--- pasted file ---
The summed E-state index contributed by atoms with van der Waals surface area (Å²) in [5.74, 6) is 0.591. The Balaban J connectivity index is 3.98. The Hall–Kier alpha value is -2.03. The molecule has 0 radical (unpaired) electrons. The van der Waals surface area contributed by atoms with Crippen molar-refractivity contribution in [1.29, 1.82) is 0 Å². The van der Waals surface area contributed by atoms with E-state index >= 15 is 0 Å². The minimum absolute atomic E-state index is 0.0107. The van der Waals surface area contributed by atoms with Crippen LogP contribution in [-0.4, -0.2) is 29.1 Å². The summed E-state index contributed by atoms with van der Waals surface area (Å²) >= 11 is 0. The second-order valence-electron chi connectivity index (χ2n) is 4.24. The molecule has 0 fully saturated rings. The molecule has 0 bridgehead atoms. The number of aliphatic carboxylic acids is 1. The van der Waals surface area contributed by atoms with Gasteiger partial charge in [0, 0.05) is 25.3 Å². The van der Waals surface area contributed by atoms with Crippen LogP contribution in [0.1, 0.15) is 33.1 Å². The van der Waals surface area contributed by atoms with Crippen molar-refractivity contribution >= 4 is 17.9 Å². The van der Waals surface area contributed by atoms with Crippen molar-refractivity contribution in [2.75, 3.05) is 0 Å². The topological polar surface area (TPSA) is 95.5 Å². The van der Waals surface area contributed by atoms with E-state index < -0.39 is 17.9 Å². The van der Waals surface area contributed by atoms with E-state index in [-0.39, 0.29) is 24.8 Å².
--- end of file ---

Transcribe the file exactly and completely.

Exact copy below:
The summed E-state index contributed by atoms with van der Waals surface area (Å²) in [5.74, 6) is 0.591. The Balaban J connectivity index is 3.98. The Hall–Kier alpha value is -2.03. The molecule has 0 radical (unpaired) electrons. The van der Waals surface area contributed by atoms with Crippen molar-refractivity contribution in [1.29, 1.82) is 0 Å². The van der Waals surface area contributed by atoms with E-state index >= 15 is 0 Å². The minimum absolute atomic E-state index is 0.0107. The van der Waals surface area contributed by atoms with Crippen LogP contribution in [-0.4, -0.2) is 29.1 Å². The summed E-state index contributed by atoms with van der Waals surface area (Å²) >= 11 is 0. The second-order valence-electron chi connectivity index (χ2n) is 4.24. The molecule has 0 fully saturated rings. The molecule has 0 bridgehead atoms. The number of aliphatic carboxylic acids is 1. The van der Waals surface area contributed by atoms with Gasteiger partial charge in [0, 0.05) is 25.3 Å². The van der Waals surface area contributed by atoms with Crippen LogP contribution in [0.1, 0.15) is 33.1 Å². The van der Waals surface area contributed by atoms with Crippen molar-refractivity contribution >= 4 is 17.9 Å². The van der Waals surface area contributed by atoms with Crippen molar-refractivity contribution in [2.75, 3.05) is 0 Å². The topological polar surface area (TPSA) is 95.5 Å². The van der Waals surface area contributed by atoms with E-state index < -0.39 is 17.9 Å². The van der Waals surface area contributed by atoms with E-state index in [-0.39, 0.29) is 24.8 Å².